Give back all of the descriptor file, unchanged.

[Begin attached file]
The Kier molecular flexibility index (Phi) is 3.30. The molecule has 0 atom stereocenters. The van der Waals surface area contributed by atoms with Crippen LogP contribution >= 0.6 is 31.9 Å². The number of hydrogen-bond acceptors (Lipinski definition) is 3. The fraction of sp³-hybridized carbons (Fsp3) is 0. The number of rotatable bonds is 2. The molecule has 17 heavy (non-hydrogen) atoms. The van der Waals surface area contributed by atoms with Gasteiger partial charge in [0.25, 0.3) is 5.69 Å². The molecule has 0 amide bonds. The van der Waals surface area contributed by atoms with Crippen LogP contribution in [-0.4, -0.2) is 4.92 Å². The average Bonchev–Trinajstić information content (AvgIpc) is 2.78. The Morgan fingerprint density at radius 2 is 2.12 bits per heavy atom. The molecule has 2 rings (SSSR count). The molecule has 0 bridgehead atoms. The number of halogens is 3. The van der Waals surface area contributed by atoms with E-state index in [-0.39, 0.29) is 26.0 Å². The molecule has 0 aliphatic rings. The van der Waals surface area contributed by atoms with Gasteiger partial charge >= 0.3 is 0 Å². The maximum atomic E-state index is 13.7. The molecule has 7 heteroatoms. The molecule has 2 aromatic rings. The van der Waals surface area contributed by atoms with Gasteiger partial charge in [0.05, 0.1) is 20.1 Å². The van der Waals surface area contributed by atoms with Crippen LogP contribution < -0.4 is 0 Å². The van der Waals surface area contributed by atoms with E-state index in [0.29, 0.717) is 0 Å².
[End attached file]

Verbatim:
The Kier molecular flexibility index (Phi) is 3.30. The molecule has 0 atom stereocenters. The van der Waals surface area contributed by atoms with Crippen LogP contribution >= 0.6 is 31.9 Å². The number of hydrogen-bond acceptors (Lipinski definition) is 3. The fraction of sp³-hybridized carbons (Fsp3) is 0. The number of rotatable bonds is 2. The molecule has 17 heavy (non-hydrogen) atoms. The van der Waals surface area contributed by atoms with Gasteiger partial charge in [0.25, 0.3) is 5.69 Å². The molecule has 0 amide bonds. The van der Waals surface area contributed by atoms with Crippen LogP contribution in [-0.4, -0.2) is 4.92 Å². The average Bonchev–Trinajstić information content (AvgIpc) is 2.78. The Morgan fingerprint density at radius 2 is 2.12 bits per heavy atom. The molecule has 2 rings (SSSR count). The molecule has 0 bridgehead atoms. The number of halogens is 3. The van der Waals surface area contributed by atoms with E-state index in [-0.39, 0.29) is 26.0 Å². The molecule has 0 aliphatic rings. The van der Waals surface area contributed by atoms with Gasteiger partial charge >= 0.3 is 0 Å². The maximum atomic E-state index is 13.7. The molecule has 7 heteroatoms. The molecule has 2 aromatic rings. The van der Waals surface area contributed by atoms with Gasteiger partial charge in [0.05, 0.1) is 20.1 Å². The van der Waals surface area contributed by atoms with Crippen LogP contribution < -0.4 is 0 Å². The van der Waals surface area contributed by atoms with E-state index in [0.29, 0.717) is 0 Å².